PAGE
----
Apolipoprotein E (APOE) has recently been studied as a risk factor for association with developing combat-related post-traumatic stress disorder (PTSD) in the military population. These studies have yielded inconsistent findings. The present study carried out a meta-analysis to establish whether the APOE polymorphism confers increased susceptibility to combat-related PTSD.Methods
PubMed, Medline, Embase, PsycInfo, and Google Scholar were searched for potential publications relating to patients with PTSD in military settings with combat exposure. Studies provided proper PTSD screening and genotype data on APOE gene variants were all considered for selection in the review. A random-effect model was used to calculate the pooled effect size (Cohen’s d) and summary statistics. Sensitivity analyses and meta-regression were used to assess the between-study heterogeneity. Egger’s test and rank-correlation test were also carried out to evaluate any potential publication bias.Results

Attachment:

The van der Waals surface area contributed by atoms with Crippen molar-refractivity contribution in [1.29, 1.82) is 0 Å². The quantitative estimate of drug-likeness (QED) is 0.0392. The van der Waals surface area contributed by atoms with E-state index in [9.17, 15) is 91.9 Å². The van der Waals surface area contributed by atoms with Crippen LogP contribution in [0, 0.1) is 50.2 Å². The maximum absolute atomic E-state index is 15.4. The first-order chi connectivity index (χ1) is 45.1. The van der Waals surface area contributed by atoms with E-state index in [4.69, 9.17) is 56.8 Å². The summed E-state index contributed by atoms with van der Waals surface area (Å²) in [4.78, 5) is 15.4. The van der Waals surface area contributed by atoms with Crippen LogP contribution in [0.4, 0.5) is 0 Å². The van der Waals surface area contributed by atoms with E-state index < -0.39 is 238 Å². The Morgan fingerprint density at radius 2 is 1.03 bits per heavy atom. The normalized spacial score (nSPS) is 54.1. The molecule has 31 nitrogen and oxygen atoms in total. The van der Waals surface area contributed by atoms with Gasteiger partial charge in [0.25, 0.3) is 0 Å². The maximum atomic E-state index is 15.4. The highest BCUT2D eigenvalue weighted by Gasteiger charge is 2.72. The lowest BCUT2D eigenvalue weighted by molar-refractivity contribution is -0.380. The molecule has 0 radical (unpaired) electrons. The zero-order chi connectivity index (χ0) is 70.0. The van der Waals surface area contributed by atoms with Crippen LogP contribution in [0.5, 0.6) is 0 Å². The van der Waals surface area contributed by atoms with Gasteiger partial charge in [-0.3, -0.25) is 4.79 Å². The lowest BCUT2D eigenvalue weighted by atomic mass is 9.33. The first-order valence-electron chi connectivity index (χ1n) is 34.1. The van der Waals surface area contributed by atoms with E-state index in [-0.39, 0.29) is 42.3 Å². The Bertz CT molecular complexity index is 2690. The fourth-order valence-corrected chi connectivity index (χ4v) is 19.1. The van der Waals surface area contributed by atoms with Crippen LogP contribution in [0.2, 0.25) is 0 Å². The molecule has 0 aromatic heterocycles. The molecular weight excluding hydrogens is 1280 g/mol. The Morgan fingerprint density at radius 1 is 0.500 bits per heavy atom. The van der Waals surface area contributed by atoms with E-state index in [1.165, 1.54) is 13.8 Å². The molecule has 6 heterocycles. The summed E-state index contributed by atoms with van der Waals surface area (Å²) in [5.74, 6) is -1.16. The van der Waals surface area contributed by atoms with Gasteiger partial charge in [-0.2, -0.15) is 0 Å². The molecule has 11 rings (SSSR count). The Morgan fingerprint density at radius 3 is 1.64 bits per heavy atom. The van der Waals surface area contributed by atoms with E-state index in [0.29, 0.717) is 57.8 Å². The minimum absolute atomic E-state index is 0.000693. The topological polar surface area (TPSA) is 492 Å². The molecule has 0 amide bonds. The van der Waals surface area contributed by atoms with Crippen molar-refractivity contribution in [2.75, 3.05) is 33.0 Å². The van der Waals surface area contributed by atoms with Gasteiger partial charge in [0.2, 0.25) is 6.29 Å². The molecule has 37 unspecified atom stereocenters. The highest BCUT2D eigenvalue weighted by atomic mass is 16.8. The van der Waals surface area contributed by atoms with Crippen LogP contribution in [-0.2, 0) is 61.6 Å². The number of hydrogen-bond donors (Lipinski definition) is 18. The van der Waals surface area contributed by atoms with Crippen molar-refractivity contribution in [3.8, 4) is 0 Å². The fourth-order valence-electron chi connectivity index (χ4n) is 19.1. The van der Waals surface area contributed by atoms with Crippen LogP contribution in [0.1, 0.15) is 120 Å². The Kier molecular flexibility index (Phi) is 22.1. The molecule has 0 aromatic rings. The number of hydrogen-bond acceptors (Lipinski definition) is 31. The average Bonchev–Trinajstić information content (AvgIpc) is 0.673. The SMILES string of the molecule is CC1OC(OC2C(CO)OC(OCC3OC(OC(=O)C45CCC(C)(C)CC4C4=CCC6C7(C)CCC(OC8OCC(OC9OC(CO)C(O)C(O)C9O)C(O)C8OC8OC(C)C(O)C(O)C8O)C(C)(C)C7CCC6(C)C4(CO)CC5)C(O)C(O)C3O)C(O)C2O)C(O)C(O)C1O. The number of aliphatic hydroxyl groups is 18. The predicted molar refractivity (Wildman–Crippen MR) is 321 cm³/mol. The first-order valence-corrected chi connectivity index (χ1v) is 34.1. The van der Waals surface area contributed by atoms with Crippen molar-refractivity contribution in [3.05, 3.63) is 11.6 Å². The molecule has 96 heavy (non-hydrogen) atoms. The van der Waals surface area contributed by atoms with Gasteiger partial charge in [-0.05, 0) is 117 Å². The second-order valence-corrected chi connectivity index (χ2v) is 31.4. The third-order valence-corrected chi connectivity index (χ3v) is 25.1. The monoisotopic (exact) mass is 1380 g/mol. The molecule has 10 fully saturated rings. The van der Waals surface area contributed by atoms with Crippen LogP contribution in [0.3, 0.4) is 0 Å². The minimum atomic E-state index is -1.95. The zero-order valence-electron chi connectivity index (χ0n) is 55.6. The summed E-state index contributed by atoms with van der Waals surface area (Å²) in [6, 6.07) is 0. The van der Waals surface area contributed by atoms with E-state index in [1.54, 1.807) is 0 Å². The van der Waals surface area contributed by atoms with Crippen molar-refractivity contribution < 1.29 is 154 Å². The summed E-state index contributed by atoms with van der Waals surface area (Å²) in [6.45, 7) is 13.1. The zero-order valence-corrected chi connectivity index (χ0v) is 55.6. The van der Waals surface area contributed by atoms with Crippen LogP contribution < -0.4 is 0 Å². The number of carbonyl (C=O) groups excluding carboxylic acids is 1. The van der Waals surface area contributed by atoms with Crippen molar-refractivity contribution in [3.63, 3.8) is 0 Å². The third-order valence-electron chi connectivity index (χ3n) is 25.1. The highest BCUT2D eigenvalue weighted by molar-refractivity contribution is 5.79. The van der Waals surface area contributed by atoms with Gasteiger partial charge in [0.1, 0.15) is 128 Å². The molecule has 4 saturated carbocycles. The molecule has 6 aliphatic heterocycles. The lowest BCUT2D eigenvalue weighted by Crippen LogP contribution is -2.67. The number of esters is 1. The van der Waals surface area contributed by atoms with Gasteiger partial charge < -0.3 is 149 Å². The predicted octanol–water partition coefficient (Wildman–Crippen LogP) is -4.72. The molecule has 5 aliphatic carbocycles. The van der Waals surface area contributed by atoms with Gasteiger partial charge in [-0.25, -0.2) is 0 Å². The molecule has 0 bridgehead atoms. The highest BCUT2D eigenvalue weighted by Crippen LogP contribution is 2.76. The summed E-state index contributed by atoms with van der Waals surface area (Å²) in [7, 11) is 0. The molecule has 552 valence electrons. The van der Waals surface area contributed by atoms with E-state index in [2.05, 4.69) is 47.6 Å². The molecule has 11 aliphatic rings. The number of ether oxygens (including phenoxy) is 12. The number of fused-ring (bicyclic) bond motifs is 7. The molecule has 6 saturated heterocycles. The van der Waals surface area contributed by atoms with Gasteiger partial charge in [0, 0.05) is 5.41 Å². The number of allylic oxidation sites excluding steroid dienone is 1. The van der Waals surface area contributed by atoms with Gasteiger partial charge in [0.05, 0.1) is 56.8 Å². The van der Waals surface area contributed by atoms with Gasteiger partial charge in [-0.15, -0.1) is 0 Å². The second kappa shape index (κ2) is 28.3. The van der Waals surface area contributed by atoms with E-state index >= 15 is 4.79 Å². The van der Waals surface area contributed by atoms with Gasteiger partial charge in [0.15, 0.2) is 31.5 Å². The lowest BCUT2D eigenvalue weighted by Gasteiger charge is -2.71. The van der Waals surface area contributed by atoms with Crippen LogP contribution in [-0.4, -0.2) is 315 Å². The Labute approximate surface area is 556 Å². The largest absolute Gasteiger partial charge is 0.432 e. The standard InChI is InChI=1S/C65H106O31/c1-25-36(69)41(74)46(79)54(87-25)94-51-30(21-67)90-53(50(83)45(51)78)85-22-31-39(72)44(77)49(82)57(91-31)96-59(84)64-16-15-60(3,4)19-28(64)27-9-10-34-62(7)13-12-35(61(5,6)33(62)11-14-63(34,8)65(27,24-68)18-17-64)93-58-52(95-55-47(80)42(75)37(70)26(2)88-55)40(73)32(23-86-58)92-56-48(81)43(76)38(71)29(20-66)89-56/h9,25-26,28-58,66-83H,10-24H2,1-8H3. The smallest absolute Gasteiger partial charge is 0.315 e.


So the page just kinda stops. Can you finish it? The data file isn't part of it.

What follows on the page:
Our study showed a significant association between the APOE e4 gene variant and increased risk for developing combat-related PTSD, with an overall effect size of d equal to 0.28 (95% confidence interval: 0.10–0.45) for e4 carriers versus noncarriers. In contrast, no statistically significant association was found for the APOE e2 variant (d=0.59; 95% confidence interval: −0.29–1.47).Conclusion
The current meta-analysis provides corroborating evidence that supports the fact that the presence of the APOE e4 polymorphism confers greater susceptibility to combat-related PTSD. Future studies with a larger sample size and better consistency in reporting standards are warranted to further evaluate these associations.